Posts Tagged programmatic

Thursday Flash (23)

Flash….

No way you living in the Moment – as a Buddhist this is tricky. We should focus on the present moment but our brains are wired to focus on the future. Even more important to train your brain daily via meditation.

Five ways to keep stress at check. It is all about connecting with what matter. Good friends, nature, the outside and disconnect from technology and disturbance. Taking a break from the constant pressure reallly.

The next programmatic revolution. A more industry focused article on why what’s possible with programmatic these days and how it is best used. Like it!

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Sunday Column (362)

This week saw the start of the Syrian war, the time when Britain decided to attack the terrorism in Syria. I am not very political but I remember, as a teenager, to listen to the 6 am news one morning, that the US announced to go into war with Iraq. It must be 20+ years ago. I am still not sure if the world is a safer or better place since. I cannot make those decisions and will just accept things as they are. However, as of discussion with a fellow father, what are we leaving for our kids to be sorted. Essentially we have been at war with terrorism for more than 20 years, right? It is a different war to the world wars. That’s for sure. But isn’t war war?

Another of my lowlights this week was an early morning start. Not because it was early but more because it was early out of the door. And surprisingly to me, when you catch a 6.13 am train from Haywards Heath it is ram packed. That’s a 5.53 am from Hassocks btw. Crazy. No way you can work or get anything done. So I started writing this blog post on my phone 🙁 I am getting too used to be able to get a good hour of work done on the commute each way.

What followed that day was awesome. A really well attended panel discussion, 8 am breakfast meeting, delivered by a few people on the convergence of social and TV. Digital and TV. And it is coming together. Finally. We are far from connecting the dots but we are getting there. I am excited for next year. As the industry evolves, so does the attribution, the connection of the silos and the cross device connection. And we are in the middle of it. Amazing.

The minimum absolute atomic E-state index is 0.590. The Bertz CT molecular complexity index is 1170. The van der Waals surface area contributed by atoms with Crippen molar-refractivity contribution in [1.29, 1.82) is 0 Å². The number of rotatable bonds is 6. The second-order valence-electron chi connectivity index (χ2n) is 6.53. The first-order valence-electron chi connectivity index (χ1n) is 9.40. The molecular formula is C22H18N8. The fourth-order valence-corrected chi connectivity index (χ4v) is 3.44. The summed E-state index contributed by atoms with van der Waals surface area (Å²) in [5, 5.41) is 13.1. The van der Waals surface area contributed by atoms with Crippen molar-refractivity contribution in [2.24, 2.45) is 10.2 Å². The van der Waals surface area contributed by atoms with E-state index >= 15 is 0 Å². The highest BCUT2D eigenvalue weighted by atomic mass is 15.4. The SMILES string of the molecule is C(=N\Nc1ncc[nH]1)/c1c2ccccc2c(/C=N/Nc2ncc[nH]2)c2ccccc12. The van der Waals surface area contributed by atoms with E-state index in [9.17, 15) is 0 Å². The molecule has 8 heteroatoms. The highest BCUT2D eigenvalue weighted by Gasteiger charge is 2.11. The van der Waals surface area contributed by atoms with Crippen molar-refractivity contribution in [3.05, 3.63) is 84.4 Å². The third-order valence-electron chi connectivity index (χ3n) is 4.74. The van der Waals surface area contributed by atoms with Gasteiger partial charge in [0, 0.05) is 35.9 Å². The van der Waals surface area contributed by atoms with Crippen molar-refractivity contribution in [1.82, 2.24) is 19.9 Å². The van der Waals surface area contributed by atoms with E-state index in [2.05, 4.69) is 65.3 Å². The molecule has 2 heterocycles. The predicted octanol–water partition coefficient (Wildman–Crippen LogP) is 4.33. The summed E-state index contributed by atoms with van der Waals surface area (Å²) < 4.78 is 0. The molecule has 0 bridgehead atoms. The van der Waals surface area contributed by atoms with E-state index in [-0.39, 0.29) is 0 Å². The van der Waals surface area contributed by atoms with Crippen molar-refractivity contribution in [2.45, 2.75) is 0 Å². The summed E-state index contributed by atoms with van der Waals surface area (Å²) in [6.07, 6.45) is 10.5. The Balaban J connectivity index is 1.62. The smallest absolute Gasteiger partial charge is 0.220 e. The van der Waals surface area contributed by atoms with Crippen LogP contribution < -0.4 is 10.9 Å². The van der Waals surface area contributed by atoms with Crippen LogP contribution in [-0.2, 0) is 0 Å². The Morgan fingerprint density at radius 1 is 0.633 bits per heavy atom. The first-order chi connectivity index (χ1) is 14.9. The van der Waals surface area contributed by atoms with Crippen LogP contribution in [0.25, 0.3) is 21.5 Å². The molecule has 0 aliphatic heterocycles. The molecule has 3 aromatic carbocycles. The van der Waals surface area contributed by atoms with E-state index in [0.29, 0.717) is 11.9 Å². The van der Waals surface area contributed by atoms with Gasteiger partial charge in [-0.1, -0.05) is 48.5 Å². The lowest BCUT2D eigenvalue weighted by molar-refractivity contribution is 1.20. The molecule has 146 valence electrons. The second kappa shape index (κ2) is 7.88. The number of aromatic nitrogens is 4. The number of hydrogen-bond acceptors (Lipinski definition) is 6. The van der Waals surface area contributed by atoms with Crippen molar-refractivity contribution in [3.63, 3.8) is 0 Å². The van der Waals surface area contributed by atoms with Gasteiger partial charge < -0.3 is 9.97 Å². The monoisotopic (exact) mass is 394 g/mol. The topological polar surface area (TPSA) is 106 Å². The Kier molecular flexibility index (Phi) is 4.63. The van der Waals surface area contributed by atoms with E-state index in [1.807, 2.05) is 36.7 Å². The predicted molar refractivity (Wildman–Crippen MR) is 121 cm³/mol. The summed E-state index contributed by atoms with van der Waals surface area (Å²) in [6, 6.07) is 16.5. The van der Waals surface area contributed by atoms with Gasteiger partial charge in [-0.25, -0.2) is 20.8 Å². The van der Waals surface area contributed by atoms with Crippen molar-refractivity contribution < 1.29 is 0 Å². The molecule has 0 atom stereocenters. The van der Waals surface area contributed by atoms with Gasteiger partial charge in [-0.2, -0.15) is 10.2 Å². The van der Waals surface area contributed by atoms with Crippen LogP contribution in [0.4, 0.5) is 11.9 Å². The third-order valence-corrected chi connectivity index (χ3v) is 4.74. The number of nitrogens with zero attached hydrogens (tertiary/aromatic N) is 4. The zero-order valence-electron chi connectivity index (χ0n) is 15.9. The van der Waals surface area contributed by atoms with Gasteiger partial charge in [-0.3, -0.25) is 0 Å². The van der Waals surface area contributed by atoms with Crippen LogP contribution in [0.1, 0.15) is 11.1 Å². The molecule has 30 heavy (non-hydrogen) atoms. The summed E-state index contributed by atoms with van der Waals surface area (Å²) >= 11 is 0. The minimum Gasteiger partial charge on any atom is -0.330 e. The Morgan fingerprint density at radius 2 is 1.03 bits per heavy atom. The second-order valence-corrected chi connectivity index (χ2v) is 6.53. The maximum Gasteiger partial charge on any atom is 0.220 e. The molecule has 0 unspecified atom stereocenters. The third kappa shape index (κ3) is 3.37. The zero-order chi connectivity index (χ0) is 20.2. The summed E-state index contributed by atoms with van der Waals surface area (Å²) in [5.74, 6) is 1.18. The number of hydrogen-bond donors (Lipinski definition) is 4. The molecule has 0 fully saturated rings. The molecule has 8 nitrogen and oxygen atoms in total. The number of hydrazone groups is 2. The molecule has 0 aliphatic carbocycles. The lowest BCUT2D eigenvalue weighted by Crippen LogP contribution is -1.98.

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Then my wife called me a Tidsoptimist this week. What’s that? Oh someone thinking they have more time than they do. And because of that they are late for things. Time, as it seems to me, expands. But it doesn’t. It is the same for everyone. It all started when I worked for a company that made meetings with agencies. I arrived in time and realised that 9 out of 10 meetings started 10-15 minutes late. So I started being 10-15 minutes late, to make my work flow more efficient. In London you can always blame the tube.

Having said that, even when moving closer to my clients, I was still late, as there was always something to finish off taking only a minute. And none of my clients mind, as it seemed to be the norm. I have gotten better again now, as the meetings become more senior. After all, I am still trying to leave a positive impression 🙂 So nothing to be proud of, just I get a lot more done really.

On another note I published another article on productivity. Whilst writing my next book chapters I realise that being productive is actually not that difficult. I also realised there had been one advice I got in 1997 that is still true today: only plan 70% of your time. As soon as you step over that red line something will be left undone. This is because you are having to account for the unexpected. For the unknown. The incoming pitch, the email from your neighbour to help or the information about something you need to action on.

Days sometimes don’t feel busy but turn out to be quite manic. And also over the summer I had little time to breathe and think. Sounds mad but if you don’t have time to think, things will be missed. So give yourself time to think, to breathe, stare out of the window and come up with some cool ideas.

We also managed to get all out Christmas presents ordered. The tree is up and cards sent. We went to Winchester to see a friend and his family. Christmas is all about the children. I totally enjoy looking at last year’s Christmas pictures, and the ones before, to see the glow in the kids’ eyes when we put up the tree. The future, the love, the activities, anything we do, is about the children. And then there is Syria.

It is a bit of a damper for Christmas. However, we decided to give some money to a charity supporting a child that got cancer and the hospital he is in for which they collect money or unused toys to give to the kids for Christmas. Isn’t that nice. Nice to give. Nice to be able to make other kids’ Christmas as special as our own.